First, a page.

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Abstract

  1. Top of page
  2. Abstract
  3. INTRODUCTION
  4. FORMAT
  5. PANELISTS
  6. REFERENCES

The panel explores the theoretical, metric, algorithmic, and design aspects of state-of-the-art information visualization, and offers insights regarding the challenges and future directions in this field. The goal of the panel is to start a collaborative discussion around a number of important themes.


INTRODUCTION

  1. Top of page
  2. Abstract
  3. INTRODUCTION
  4. FORMAT
  5. PANELISTS
  6. REFERENCES

Visual representations have become a hallmark of modern society and the key techno-cultural phenomena of our world. The wide-spread influence and popularity of information visualization can to a large extent be attributed to growing programming literacy and the availability of data. In parallel to a collective fascination and the ubiquity of visual representation, information visualization has blossomed into a thriving and rapidly expanding research area. It is an interdisciplinary field that spans a wide array of domains: from information retrieval, digital libraries, scientometrics, networks science to, most recently, the humanities.

And while using images to represent a world around us may be as old as the human civilization, using information visualization to understand data is a much more recent phenomenon. Information visualization is increasingly becoming a legitimate method (alongside established methods such as experimentation and modeling) for discovering patterns and structures in data. Recently, attempts were made to use visualization to capture the changing dynamics of different systems (Chen, 2006b). Thus, visualizations are no longer an end goal in and of themselves, but a point of departure for exploring the world around us. Visualizations have been used to map timelines (Rosenberg & Grafton, 2010), science (Börner, 2010; Boyack, Klavans, & Börner, 2005; Chen, 2003, 2006a; Leydesdorff, 1987; Leydesdorff & Rafols, 2012; Leydesdorff & Welbers, 2011), literature (Moretti, 2007), and blogosphere (Lima, 2011).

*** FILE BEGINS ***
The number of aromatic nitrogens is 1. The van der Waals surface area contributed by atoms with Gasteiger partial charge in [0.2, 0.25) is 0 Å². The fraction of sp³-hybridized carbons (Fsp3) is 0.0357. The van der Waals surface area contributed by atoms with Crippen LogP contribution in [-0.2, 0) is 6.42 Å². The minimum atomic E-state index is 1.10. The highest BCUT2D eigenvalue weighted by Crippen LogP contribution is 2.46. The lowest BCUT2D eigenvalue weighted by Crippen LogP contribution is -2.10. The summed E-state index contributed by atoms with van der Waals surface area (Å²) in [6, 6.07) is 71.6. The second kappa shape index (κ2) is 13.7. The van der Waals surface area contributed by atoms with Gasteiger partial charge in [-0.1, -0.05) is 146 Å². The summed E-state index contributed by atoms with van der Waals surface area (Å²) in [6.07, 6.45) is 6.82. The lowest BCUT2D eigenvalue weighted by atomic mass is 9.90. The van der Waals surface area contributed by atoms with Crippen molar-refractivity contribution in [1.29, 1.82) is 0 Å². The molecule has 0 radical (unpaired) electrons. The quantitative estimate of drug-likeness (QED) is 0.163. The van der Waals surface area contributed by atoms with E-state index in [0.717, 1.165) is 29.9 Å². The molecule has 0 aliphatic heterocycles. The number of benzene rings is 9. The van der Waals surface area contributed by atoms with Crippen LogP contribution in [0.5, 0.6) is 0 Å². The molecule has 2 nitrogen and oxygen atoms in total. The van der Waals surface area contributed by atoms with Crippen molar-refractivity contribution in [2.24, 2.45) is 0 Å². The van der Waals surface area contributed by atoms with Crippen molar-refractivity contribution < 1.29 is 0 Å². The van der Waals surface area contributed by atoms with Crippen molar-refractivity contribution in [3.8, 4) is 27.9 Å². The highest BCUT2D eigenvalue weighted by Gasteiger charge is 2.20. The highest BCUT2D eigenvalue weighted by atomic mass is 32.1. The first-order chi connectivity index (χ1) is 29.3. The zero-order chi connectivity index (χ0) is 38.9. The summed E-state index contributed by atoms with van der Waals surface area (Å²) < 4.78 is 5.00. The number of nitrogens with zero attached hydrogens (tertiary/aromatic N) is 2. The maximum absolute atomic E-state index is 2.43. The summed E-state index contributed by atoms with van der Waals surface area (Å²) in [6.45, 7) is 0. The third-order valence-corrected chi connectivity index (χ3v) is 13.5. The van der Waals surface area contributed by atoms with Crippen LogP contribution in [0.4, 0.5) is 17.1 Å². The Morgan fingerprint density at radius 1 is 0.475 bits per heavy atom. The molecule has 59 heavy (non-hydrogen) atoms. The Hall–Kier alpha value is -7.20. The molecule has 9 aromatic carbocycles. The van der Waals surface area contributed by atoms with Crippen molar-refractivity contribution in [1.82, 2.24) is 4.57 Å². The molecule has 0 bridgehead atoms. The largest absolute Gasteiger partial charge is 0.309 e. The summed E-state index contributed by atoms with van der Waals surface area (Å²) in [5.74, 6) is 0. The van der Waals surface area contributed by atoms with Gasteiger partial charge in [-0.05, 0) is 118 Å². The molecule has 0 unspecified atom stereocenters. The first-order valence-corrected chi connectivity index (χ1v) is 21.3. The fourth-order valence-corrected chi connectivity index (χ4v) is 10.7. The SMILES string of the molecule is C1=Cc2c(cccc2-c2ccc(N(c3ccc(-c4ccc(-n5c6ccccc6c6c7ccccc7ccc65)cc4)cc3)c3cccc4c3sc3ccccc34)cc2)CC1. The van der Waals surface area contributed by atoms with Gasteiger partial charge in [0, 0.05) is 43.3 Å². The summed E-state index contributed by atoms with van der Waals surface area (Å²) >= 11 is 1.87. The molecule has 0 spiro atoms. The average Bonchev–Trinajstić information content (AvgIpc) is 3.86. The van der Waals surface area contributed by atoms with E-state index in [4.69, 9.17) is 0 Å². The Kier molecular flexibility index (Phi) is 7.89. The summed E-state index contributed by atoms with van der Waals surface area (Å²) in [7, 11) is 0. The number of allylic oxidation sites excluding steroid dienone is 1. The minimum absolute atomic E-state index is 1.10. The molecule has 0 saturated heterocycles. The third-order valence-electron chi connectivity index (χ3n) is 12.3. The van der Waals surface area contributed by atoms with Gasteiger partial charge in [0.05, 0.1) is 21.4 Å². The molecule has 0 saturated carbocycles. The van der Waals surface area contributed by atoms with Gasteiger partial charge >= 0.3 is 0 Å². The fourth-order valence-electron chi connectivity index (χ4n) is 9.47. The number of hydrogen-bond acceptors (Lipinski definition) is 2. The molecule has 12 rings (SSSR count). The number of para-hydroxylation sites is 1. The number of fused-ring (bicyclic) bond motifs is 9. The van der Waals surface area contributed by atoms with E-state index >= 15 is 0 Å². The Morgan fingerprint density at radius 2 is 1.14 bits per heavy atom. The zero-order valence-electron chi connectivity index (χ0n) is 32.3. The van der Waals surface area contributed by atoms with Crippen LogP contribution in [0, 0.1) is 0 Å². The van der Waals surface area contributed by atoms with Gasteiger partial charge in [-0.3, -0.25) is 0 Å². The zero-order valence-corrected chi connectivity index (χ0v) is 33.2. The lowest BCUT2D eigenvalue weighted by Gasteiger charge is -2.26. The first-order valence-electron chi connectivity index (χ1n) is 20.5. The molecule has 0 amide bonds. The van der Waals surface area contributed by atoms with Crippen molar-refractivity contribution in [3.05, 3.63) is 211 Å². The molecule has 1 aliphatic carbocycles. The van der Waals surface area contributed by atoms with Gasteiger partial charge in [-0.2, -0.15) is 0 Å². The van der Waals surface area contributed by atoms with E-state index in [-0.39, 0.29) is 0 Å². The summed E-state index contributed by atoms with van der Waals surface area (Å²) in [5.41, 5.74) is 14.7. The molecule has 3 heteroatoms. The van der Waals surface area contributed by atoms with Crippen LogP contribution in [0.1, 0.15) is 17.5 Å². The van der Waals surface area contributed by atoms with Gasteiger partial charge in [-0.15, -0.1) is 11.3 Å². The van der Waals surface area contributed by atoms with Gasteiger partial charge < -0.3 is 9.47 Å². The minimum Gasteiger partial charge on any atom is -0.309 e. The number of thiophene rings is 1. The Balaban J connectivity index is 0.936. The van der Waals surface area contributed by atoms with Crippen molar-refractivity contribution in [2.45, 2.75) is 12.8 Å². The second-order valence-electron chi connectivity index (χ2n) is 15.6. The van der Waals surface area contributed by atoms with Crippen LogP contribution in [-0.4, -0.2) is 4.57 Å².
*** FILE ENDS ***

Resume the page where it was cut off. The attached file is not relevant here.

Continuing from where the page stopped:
Like any other representation, visual representations serve as powerful metaphors that shape the way we view, organize and classify the world. Some of the most popular and powerful representations used are trees (used to represent hierarchies), cartographic maps, and, more recently, the networks.

This panel will explore the theoretical, metric, algorithmic, and design aspects of state-of-the-art information visualization and offer insights in both the challenges and the promising future directions.

The goal of the panel is to start a collaborative discussion around a number of important themes:

  • –Information visualization as a process vs. the final product;

  • –Information visualization for representation vs. for scientific exploration;

  • –The influence of large data sets and powerful tools on the development of visualizations;

  • –The visualization within and outside Information Science;

  • –Structural vs. dynamic visualizations;

  • –What are the most fruitful theoretical conceptualizations;

  • –The need for the establishment of standards.

FORMAT

  1. Top of page
  2. Abstract
  3. INTRODUCTION
  4. FORMAT
  5. PANELISTS
  6. REFERENCES

The topic will be introduced briefly by the moderator and each panelist will give a short (approximately 10 min.) presentation in which they outline their views on the current best practices, major challenges, emerging cutting-edge research, tools, techniques and the major developments expected in the near future. After the panelists have given their presentations, the audience will be encouraged to engage with the panel and each other about the topic. The moderator will facilitate the discussion and the issues raised by the panelists will be used as the springboard for the discussion. This format should capitalize on the diverse expertise of the panel and stimulate interactivity.

PANELISTS

  1. Top of page
  2. Abstract
  3. INTRODUCTION
  4. FORMAT
  5. PANELISTS
  6. REFERENCES

Staša Milojević is an Assistant Professor in the School of Library and Information Science at Indiana University Bloomington. Her research focuses on studying how modern scientific disciplines/fields form, organize, and develop. She approaches modern scientific fields/disciplines as complex heterogeneous socio-cultural networks of people, ideas, documents and institutions. In large-scale longitudinal studies of fields such as nanotechnology she combines models, theories, and methods from information science, science and technology studies, and social network analysis. She will moderate the session.